FDA requirements for risk analysis

GiuliaGe

Starting to get Involved
Hi everyone! I am quite new in the field of regulatory affairs and I am facing the problem of QMS gap analysis to get FDA compliance for submission.

The company I work for produces active medical devices in the field of hemodinamics.

I have heard from colleagues that one of the requirements of the medical device risk management process for FDA is that the risk analysis be validated by a clinical physician in the field based in the US (our company is based in europe).
could you confirm or deny this requirement and possibly share the reference in the FDA guidelines or 21 CFR of this requirement that mention it?

Thank You very much for sharing

Giulia
 

Tidge

Trusted Information Resource
21 CFR 820 predates the current "state of the art" for risk management of medical devices (14971), I encourage you to read the Preamble to 21 CFR 820. 14971 is a consensus standard recognized by the FDA.

The phrasing of this question leaves a LOT of room for discussion:
I have heard from colleagues that one of the requirements of the medical device risk management process for FDA is that the risk analysis be validated by a clinical physician in the field based in the US (our company is based in europe). could you confirm or deny this requirement and possibly share the reference in the FDA guidelines or 21 CFR of this requirement that mention it?

I'm not at all aware of any legal requirement in the USA, but given nationalistic tendencies I wouldn't be shocked if there are some such requirements (for any country). With that disclaimer...

0.0) The Risk Management process for medical devices covers the entire lifecycle of a device, from early development through production through retirement. Clinical involvement is important at every step.

0.1) I am going to assume that the reference to "validation" in the question is specifically referring to summative user validation of a finished design prior to going on market. (link to FDA Guidance on Human Factors considerations) If this is NOT what is meant, the question is not focused enough to get anything like a direct answer. (There are too many rabbit holes to go down)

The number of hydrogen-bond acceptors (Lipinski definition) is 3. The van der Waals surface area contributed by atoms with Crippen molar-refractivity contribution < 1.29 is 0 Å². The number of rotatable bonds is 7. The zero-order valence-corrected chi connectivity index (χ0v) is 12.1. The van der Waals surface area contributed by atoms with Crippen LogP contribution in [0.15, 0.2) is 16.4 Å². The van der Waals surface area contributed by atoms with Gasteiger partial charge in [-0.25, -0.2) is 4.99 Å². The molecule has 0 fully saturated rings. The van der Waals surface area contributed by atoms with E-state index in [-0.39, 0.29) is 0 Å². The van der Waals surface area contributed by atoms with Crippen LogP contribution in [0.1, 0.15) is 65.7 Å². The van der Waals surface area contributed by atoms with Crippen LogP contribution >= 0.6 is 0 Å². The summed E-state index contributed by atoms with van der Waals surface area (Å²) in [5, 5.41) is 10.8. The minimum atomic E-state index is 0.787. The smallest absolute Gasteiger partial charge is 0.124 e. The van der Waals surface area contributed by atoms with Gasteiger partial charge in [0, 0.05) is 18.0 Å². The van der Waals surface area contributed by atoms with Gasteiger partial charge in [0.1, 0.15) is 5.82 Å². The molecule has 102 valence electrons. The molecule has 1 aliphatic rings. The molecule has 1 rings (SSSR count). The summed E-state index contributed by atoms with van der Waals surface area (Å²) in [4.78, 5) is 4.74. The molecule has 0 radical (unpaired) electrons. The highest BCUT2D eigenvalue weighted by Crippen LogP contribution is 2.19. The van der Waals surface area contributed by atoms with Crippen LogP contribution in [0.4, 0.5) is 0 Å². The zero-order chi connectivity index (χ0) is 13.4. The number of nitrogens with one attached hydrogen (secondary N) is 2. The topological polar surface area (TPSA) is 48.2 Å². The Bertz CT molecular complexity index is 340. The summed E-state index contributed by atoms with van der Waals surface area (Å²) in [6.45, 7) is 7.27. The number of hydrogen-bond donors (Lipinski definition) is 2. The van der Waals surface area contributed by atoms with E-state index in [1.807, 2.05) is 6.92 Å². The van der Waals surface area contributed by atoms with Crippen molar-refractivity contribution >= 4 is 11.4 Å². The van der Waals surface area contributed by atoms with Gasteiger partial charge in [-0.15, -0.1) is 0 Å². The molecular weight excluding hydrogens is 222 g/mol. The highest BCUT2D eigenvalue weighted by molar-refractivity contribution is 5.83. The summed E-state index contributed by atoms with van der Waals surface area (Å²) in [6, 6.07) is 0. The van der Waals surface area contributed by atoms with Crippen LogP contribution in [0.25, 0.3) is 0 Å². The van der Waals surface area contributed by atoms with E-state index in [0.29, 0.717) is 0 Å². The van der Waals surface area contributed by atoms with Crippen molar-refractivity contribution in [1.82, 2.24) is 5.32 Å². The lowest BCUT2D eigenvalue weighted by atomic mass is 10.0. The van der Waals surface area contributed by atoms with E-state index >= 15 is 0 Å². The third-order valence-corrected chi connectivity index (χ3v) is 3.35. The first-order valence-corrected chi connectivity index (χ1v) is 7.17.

The geographical location of appropriate clinical folks is less important than the idea that the manufacturer has well-defined the class(es) of users(*1), and that the summative validation appropriately challenges the design and use of the finished good. A peculiar example: If the medical device's interface was designed using symbols only used in a certain region, it would not be appropriate to claim that the UI was validated for use in other regions.

(*1) If the class of users is rather narrow and all the users in that class have the same training (i.e. it isn't different region-to-region) I would see no reason to require a geographically heterogeneous distribution of users in a summative validation. Mileage varies of course with respect to translations.
 

yodon

Leader
Super Moderator
Just to add on to the excellent post provided by @Tidge, it's been my experience that reviewers (FDA and CE) now expect to see participation of someone with clinical expertise. I think, historically, many Risk Files have been done solely by engineering and the reviewers are saying that they don't have the clinical expertise to know the harms and/or severity. I would suggest that such expertise needs to be involved in the decision of overall residual risk acceptability. (I require that our customers have a clinical expert sign off on the risk report, by the way.)

The bit about being based in the US, to me, is off.

Side note (maybe a bit off topic): there *is* an expectation when doing clinical trials, the study subjects need to be in the US. There's a guidance on that somewhere.
 
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